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Review: Ender's Game by Orson Scott Card

in a sentence or so: Ender is the best, brightest, youngest, and only hope for victory against the impending war against the inter-galactic foe, the buggers.

Andrew Wiggin is 6 years old when he is invited to join battle school.  he is asked to leave his parents, his loving and devoted sister Valentine, and his down-right scary and hurtful brother, Peter. Andrew, who goes by Ender, knew the government expected big things from him because he is a Third. in a world where two children are the maximum, the government asked Ender's parents to have another child to fulfill the grand expectations of the Wiggin family.  Ender accepts the invitation to go to battle school and says farewell to his family, probably forever.

once at battle school, Ender is manipulated by the teachers and is socially isolated from other students.  most importantly, Ender discovers he is the best. despite the fact he is 6 years old and on the younger side of entering battle school, he sees things in the battle room with formations and strategy that the oldest boys overlook.  Ender is clearly meant to do be a military leader and that scares him. the expectation weighs heavy on his shoulders.  even when Ender succeeds - as people expect him to - the challenges just become harder. more complicated. more isolating. more disheartening.

meanwhile back on earth, Valentine and Peter are staging their own run for success by writing politically insightful and inflammatory statements on the net. Valentine misses her brother Ender deeply. but that doesn't stop her from getting sucked in (part willingly and part unwillingly) to a master manipulation plot devised by Peter.  it is clear that all three Wiggin children are gifted in manipulation - Valentine with manipulating emotions, Peter with manipulating fear, and Ender with manipulating battle scenarios.

i had a hard time telling where this story was going.  we spend a lot of time with Ender in battle school where he struggles, succeeds, learns, grows, and develops into the leader he is expected to be.  we see bits and pieces of what Valentine and Peter are up to back on earth with their political writing and influencing domestic and worldwide policies as 11 and 14 year olds.  clearly the Wiggin children are inordinately bright, but why they are so intelligent is not addressed.  their parents are seemingly standard, so why should all three of them be extraordinary?  i appreciate social commentary and character development, but i just need a plot to propel forward in addition to those elements to hold my interest.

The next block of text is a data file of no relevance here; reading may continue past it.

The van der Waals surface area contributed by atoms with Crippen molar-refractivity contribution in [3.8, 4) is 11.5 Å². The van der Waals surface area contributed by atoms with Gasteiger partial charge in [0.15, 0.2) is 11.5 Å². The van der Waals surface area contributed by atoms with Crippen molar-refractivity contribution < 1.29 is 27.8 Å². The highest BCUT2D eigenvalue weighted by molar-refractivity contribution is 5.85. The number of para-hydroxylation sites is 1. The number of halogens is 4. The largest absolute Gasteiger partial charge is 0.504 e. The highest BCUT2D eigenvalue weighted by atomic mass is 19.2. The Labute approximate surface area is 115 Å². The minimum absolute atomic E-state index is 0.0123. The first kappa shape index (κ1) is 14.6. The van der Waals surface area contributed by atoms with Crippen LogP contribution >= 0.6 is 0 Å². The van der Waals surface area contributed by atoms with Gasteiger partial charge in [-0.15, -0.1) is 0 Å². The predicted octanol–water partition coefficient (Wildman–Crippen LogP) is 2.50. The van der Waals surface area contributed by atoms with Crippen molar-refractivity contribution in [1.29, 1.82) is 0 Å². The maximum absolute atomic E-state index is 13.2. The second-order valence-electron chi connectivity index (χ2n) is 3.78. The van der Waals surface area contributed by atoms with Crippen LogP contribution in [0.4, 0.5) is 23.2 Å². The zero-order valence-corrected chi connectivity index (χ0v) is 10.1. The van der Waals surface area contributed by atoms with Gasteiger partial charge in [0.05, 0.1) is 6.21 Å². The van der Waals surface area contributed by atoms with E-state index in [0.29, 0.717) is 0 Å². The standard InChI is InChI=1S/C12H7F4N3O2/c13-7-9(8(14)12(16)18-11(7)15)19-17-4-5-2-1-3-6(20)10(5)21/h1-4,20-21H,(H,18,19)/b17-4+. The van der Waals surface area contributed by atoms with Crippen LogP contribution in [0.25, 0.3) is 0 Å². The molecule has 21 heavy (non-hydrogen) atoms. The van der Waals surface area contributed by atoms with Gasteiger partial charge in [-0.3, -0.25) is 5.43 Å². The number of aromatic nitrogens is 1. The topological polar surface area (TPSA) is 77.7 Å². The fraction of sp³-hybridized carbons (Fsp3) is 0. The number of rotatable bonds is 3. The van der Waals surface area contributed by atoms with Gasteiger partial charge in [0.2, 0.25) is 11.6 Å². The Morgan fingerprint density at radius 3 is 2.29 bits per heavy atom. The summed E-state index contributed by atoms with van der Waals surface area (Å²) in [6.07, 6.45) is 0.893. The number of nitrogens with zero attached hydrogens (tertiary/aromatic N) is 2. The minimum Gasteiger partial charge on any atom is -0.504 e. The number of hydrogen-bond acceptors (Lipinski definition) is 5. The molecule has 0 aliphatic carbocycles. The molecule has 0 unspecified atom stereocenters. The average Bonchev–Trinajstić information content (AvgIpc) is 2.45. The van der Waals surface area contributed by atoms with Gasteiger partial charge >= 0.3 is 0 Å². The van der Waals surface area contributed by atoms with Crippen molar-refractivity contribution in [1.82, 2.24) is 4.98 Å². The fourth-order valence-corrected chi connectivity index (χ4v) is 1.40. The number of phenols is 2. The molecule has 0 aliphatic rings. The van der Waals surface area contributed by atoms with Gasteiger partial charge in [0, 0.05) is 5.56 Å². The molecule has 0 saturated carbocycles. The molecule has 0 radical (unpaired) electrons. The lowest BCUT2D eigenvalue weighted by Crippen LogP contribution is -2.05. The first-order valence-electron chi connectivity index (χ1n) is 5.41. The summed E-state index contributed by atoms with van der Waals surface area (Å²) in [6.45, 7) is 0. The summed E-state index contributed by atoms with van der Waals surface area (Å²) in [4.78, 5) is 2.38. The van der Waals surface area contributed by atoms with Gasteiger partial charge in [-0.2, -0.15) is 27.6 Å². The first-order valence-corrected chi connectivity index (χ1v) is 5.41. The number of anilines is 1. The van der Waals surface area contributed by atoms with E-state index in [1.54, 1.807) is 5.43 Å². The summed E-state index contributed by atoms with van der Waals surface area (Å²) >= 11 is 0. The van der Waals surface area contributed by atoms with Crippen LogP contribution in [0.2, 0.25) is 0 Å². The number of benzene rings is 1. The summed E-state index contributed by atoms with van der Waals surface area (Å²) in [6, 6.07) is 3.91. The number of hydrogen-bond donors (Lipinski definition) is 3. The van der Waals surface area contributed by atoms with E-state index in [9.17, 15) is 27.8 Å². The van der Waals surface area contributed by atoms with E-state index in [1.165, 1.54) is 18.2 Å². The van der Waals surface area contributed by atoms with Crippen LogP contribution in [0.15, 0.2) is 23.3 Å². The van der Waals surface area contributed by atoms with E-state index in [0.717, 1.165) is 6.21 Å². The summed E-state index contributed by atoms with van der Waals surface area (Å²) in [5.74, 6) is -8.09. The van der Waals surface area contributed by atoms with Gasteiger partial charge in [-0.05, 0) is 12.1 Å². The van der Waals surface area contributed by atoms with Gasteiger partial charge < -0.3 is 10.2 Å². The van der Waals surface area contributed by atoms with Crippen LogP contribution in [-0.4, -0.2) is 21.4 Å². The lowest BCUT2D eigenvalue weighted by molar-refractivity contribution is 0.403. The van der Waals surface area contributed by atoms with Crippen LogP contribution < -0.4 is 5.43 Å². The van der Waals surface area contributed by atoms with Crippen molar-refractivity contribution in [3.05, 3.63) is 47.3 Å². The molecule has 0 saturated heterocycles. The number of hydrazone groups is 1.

if i could let myself drop the "where are we going?" and "what is the point?" questions, i did enjoy the read.  the conclusion of Ender's Game was a jaw-dropper, and i was pleasantly surprised by the plot twist.  there were training exercises and free-play activities that Ender participated in while at battle school that gave insight into his motivations that were creative and thoughtful.  the whole social aspect of battle school was interesting as well - a taste of Lord of the Flies set in a futuristic space-fantasy backdrop.

fave quote: "I was afraid that I'd still love you." "I hoped that you would." "My fear, your wish - both granted."  "Ender, it really is true. We may be young, but we're not powerless.  We play by their rules long enough, and it becomes our game." (exchange between Valentine and Ender, 237)

fix er up: i became disillusioned when i felt like the plot stalemated, or when i couldn't see direction of where we were going. i imagine this is something along the lines of what Ender was probably feeling, but it was challenging to me as a reader.

title: Ender's Game
author: Orson Scott Card
genre: Dystopian, Sci-Fi

(i read this as a part of the 451 Challenge, Ember level book 1 of 3)

Lisa is a gamer, crafter, fangirl, mother, wife and unabashed nerd who is pretty ridiculous and it's best you know that up front. When she's not binge watching Netflix or crafting into the wee hours of the night, you can find her spending a lot of her time on Pinterest and Twitter.

1 comment:

  1. that is one of the reasons i liked this so much: that you were never quite sure where it was going.


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